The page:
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Vol. II.)

MURDOCK v. CITY OF MEMPHIS.

(No. 3.

a

1. The act of 1867 has no repealing clause nor any express words of repeal. If there is any repeal, therefore, it is one of implication. The differences between the two sections are of two classes, namely: the change or substitution of a few words or phrases in the latter for those used in the former, with very slight, if any, change of meaning; and the omission in the latter of two important provisions found in the former. It will be perceived by this statement that there is no repeal by positive new enactments inconsistent in terms with the old law. It is the words that are wholly omitted in the new statute which constitute the important feature in the questions thus propounded for discussion.

For the purpose of easy comparison and ready ascertainment of these changes the 25th section of the act of 1789, and the 2d section of the act of 1867 are here given verbatim in parallel columns :The 25th section of the act of 1789.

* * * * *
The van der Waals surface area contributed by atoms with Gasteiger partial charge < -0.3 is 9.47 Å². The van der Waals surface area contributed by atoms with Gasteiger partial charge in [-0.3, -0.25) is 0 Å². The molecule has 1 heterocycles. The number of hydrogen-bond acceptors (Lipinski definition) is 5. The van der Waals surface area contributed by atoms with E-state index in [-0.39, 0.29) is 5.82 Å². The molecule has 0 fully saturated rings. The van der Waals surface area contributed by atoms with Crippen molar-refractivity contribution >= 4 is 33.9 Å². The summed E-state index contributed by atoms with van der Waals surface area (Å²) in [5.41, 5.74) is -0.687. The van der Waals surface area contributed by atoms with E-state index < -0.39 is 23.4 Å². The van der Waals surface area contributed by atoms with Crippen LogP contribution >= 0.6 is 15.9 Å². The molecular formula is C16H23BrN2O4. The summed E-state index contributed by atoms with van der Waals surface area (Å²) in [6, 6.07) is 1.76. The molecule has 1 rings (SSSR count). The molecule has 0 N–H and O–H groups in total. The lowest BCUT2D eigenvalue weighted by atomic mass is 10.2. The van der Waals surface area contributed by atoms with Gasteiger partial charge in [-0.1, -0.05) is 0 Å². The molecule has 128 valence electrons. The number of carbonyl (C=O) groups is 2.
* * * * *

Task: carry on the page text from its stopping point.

The 2d section of act of 1867. That a final judgment or decree in any suit, That a final judgment or decree in any suit in the highest court of law or equity of a state in in the highest court of a state in which a dewhich a decision in the suit could be had, where cision in the suit could be had, where is drawn is drawn in question the validity of a treaty, or in question the validity of a treaty, or statute stature of, or an authority exercised under, the of, or an authority exercised under, the United United States, and the decision is against their States, and the decision is against their validvalidity; or where is drawn in question the ity; or where is drawn in question the validity validity of a statute of, or an authority exer- of a statute of, or an authority exercised under, cised under any state, on the ground of their any state, on the ground of iheir being repugbeing repugnant to the Constitution, treaties, nant to the Constitution, treaties, or laws of the or laws of the United States, and the decision United States, and the decision is in favor of is in favor of such validity; or where is drawn in such their validity; or where any title, right, question the validity of any clause of the Consti- privilege, or immunity is claimed under the Con. tution, or statute, or commission held under stitution, or any treaty or statute of, or comthe United States, and the decision is against mission held, or au'hority exercised, under the the title, right, privilege, or exemption specially United States, and the decision is against the set up or claimed by either party under such title, right, privilege, or immunity specially set clause, Constitution, treaty, statute, or com- up or claimed by either party under such Conmission, may be reëxamined and reversed or stitution, treary, statute, commission, or auaffirmed in the supreme court of the United thority, may be reëxamined and reversed or States on a writ of error, the citation being affirmed in the supreme court of the United signed by the chief justice, or judge, or chan- States, upon a writ of error, the citation being cellor of the court rendering or passing the judg- signed by the chief justice, or judge, or chanment or decree complained of, or by a justice cellor of the court rendering or passing the of the supreme court of the United States, in judgment or decree complained of, or by a justhe same manner and under the same regn- tice of the supreme court of the United States, lations, and the writ shall have the same effect in the same manner, and under the same reguas if the judgment or decree complained of had lations, and the writ shall have the same effect been rendered or passed in a circuit court, and as if the judgment or decree complained of had the proceedings upon the reversal shall also be been rendered or passed in a court of the United the same, except that the supreme court, in- States, and the proceeding after reversal shall stead of remunding the cause for a final decisio:a, be the same, except that the supreme court may, as before provided, moy, at their discretion, is the at their discretion, proceed to a final decision of cause shall have been once remanded before, pro- the same, and award erecution or remand the same ceed to a final decision of the same' and award to an inferior court. execution. But no other error shall be assigned or regarded as ground of reversal in any such case as aforesaid than such as appears on the force of the record and immediately respects the before mentioned questions of validity or construction of said Constitution, treaties, statutes, commissions, or authorities in dispute.